Seeing red: Can safe-words end rape culture in the US?
By: Amanda Bloom
Trigger warning: This article contains discussion of rape, and rape culture.
With a single word, Rebecca Blanton, a writer and performance artist in Sacramento, California, is on a mission to eradicate rape culture in the United States. That word is ‘red’.
Red is the most common ‘safe-word’ in the kink community. With the aid of safe-words, people are able to practice negotiated and consensual play, both sexual and non-sexual. When uttered, safe-words indicate that all play is expected to stop immediately and the safe-word user is tended to. Failure to honour a safe-word comes with severe consequences both at public clubs and within the kink community.
Blanton, a kinkster for nearly 30 years, believes that implementing a safe-word such as ‘red’ on the national level has the potential to fill the gaps between ‘yes means yes’ and ‘no means no’. Her Red Stops Rape campaign aims to do just that, and Blanton says she’s seeing grassroots support from anti-rape organisations and politicians alike.
“I had been working in the women’s community, and around military sexual trauma issues,” Blanton explains to me in a Skype interview, referencing her year-long stint as Executive Director of the California Commission on the Status of Women and Girls.
“One of the things with rape issues, both in the military and out, is there’s always this grey area, of – ‘Well it wasn’t clear she didn’t want to have sex, I was getting mixed signals’ – and it’s used as a justification for rape.”
While conducting research for her 2014 release, Love Letters to a Unicorn: A book about kink, bdsm, and non-monogamy, Blanton discovered a case in which Texas judge Jeanine Howard sentenced a man to 45 days in jail and five years of probation for raping a 14-year-old girl. The man, 18 at the time he committed the crime, admitted to raping his victim as she said “no” and “stop,” but Judge Howard justified the light sentence with the words the girl used during the attack and the victim’s supposed promiscuity – Howard told the Dallas Morning News the girl “wasn’t the victim she claimed to be.”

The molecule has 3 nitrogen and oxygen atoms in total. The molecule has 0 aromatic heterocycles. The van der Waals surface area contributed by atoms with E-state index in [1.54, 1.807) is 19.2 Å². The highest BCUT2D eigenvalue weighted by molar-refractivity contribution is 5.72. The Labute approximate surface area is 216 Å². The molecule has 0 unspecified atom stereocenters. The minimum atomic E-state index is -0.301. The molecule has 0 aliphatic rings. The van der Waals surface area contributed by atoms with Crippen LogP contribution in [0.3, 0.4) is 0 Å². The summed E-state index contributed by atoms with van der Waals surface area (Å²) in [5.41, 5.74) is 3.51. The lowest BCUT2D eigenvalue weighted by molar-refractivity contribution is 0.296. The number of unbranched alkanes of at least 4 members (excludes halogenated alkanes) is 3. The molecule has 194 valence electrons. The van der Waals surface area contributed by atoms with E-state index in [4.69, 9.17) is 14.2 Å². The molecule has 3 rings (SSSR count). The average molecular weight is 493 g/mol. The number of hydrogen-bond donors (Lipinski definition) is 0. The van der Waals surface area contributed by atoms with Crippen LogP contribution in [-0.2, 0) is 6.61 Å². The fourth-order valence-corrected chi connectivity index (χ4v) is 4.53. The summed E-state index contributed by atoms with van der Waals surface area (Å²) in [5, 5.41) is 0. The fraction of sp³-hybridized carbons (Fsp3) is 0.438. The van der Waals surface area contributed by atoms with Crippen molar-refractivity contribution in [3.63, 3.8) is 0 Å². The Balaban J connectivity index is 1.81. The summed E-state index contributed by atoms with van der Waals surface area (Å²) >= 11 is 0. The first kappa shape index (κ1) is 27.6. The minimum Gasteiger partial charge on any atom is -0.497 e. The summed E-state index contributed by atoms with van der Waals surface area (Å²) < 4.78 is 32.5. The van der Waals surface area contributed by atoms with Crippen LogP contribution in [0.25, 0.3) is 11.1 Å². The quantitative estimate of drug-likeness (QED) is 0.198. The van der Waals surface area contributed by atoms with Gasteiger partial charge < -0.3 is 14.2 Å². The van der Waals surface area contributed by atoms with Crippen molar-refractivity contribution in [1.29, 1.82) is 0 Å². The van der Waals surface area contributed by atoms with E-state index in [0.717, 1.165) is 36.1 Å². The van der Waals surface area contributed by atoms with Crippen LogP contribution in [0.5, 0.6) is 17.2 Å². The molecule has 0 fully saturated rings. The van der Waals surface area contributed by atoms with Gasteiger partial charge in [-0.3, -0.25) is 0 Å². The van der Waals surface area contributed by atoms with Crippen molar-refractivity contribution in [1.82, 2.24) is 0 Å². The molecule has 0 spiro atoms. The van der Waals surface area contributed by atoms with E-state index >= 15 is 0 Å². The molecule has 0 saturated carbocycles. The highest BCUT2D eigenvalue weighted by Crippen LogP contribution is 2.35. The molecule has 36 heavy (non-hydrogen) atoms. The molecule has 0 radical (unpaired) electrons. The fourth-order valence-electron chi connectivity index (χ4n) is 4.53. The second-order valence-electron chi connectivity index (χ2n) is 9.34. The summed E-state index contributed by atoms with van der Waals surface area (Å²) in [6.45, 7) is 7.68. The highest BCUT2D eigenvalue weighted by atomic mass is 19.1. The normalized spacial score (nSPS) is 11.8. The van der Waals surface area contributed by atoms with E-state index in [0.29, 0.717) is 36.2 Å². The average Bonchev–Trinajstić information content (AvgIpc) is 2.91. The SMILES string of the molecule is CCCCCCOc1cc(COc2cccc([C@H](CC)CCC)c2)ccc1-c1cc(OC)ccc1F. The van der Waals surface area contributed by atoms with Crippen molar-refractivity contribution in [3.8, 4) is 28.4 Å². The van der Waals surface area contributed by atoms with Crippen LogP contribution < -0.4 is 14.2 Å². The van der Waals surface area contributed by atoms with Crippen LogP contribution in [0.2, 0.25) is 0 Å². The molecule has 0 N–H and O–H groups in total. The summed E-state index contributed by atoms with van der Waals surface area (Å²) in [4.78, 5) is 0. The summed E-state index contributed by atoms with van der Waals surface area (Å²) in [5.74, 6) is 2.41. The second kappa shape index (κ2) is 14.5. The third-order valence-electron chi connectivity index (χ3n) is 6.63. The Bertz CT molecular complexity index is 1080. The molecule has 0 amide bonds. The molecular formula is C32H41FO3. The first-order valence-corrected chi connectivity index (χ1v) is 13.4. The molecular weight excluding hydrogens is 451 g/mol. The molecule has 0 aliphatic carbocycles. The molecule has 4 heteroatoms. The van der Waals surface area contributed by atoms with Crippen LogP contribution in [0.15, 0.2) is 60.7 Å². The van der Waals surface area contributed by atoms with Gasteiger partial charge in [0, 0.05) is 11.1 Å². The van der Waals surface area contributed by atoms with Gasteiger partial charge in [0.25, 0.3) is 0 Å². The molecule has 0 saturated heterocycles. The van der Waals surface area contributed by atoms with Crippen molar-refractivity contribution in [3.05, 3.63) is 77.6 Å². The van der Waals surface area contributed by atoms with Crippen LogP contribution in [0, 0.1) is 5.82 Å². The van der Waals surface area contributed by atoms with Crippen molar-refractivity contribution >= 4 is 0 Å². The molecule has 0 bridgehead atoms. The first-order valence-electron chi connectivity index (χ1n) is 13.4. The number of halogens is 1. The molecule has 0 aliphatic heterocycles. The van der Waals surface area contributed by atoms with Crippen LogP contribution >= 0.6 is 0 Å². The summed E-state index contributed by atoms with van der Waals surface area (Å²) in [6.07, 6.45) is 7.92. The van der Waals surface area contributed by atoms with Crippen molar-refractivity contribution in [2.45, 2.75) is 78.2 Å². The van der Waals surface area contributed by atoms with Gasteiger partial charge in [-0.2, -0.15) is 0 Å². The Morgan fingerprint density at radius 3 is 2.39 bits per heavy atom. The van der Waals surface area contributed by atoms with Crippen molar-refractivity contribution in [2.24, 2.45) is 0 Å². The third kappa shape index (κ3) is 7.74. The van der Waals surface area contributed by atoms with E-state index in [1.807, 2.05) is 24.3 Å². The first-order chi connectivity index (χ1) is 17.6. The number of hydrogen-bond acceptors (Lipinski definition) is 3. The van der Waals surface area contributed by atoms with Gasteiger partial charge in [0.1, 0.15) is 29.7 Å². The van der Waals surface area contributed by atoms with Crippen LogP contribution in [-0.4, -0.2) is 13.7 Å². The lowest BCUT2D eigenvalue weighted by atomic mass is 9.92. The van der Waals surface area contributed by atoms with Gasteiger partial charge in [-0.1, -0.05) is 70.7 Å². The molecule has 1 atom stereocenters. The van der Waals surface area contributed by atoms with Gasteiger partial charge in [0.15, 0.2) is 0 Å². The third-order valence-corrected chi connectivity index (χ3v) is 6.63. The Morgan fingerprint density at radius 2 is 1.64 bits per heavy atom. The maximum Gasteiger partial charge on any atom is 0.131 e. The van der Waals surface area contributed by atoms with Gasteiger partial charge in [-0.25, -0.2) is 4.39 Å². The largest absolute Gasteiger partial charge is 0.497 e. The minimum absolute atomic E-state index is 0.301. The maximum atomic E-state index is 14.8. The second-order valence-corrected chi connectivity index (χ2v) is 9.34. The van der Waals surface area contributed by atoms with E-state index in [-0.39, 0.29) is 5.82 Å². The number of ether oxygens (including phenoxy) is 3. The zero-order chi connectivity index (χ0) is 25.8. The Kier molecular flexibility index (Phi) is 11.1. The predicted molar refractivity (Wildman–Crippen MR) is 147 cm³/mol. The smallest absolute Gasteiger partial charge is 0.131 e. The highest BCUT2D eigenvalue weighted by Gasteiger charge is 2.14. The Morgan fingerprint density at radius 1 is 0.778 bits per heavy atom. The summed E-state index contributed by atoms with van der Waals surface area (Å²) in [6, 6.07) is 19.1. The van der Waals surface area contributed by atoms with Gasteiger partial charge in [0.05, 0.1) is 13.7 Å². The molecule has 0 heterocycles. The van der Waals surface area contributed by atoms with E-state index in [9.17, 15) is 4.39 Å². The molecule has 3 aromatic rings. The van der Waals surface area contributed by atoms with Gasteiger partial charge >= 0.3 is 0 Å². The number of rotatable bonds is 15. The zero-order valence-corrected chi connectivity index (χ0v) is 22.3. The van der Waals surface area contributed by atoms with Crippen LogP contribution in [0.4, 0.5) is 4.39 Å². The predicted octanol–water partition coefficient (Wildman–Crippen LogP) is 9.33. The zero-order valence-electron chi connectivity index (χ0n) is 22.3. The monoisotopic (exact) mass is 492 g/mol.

“The judge asked the minor girl if she ever used the word ‘rape’ during her attack,” Blanton tells me. “When the girl said no, the judge used it as part of her qualification that it was not a ‘real’ rape.”
Just as ‘no means no’ carries ambiguities, so does ‘yes means yes’, or affirmative consent, recently put into effect on college campuses in California and New York, and on the legislative docket in many other US States. While solid in concept, Blanton says affirmative consent fails in practice – people aren’t naturally going to pause at each step during sex and ask for verbal confirmation that it’s okay to move forward.
‘Red’ and other safe-words allow people to revoke their consent absolutely and for whatever reason, even after sex has been thought out, planned, negotiated, and renegotiated. They allow for flexibility and levity, for the ability to say “Stop, I’m not okay with this,” and then carry on with things that are okay. They counter the notion that people’s bodies are completely open and available to their partners once everyone agrees to have sex; they suggest that limits and boundaries and conversations are inherent to sex.
Red Stops Rape posits what Blanton says is a revolutionary idea in America: that no matter what, people have a right to their own body.
“It’s a very simple concept that even a preschooler can get,” Blanton explains. “[The concept that] if there’s somebody at school who’s touching you or hitting you or trying to kiss you or anything like that, you just say ‘red’ to let them know it’s not okay and they need to stop immediately, it instills the idea very early on that your body is yours, and you have the right to protect it.”
Shannon Lambert, founder of Minneapolis, Minnesota’s Pandora’s Project, an organisation offering support to survivors of rape and sexual abuse, says that Red Stops Rape is “a simple, brilliant idea.” Rebecca Nagle, co-director of FORCE: Upsetting Rape Culture out of Baltimore, Maryland, also expresses support of Blanton’s campaign: she says people now know what consent is and that it’s important, but they need effective ways to practice it.
“If you think about it, that language is not part of sex ed, it’s not part of pop culture, and it’s not a part of the places where we learn how to have sex,” Nagle says. “I think very concrete tools and examples, like a safe-word, are great. It’s also what I hear people asking for. Whether everyone would use the same word across the board?” she continues. “I think that’s less important than having those concrete examples out there.”
Although people are receptive to Red Stops Rape, Blanton knows there are hurdles to implementation. There’s stigma against the kink community, for one, and American sex education has a great deal of catching up to do: according to the National Conference of State Legislatures, as of 2015 only 19 US states required public sex education to be “medically, factually or technically accurate,” and only 22 states and the District of Columbia required public schools to teach sex ed.
“I’ve been approaching different politicians and women’s groups and saying, ‘Hey, this is an idea we need to start talking about,’” Blanton tells me. “Eventually a political window will open. Sometimes that’s 10 years, 15 years down the road, but you have to start the conversation at some point.”
Amanda Bloom is a writer from Connecticut. Her work has been published in The Atlantic, Thought Catalog, The Rumpus, and About Place Journal—read more of it at amandabloom.com.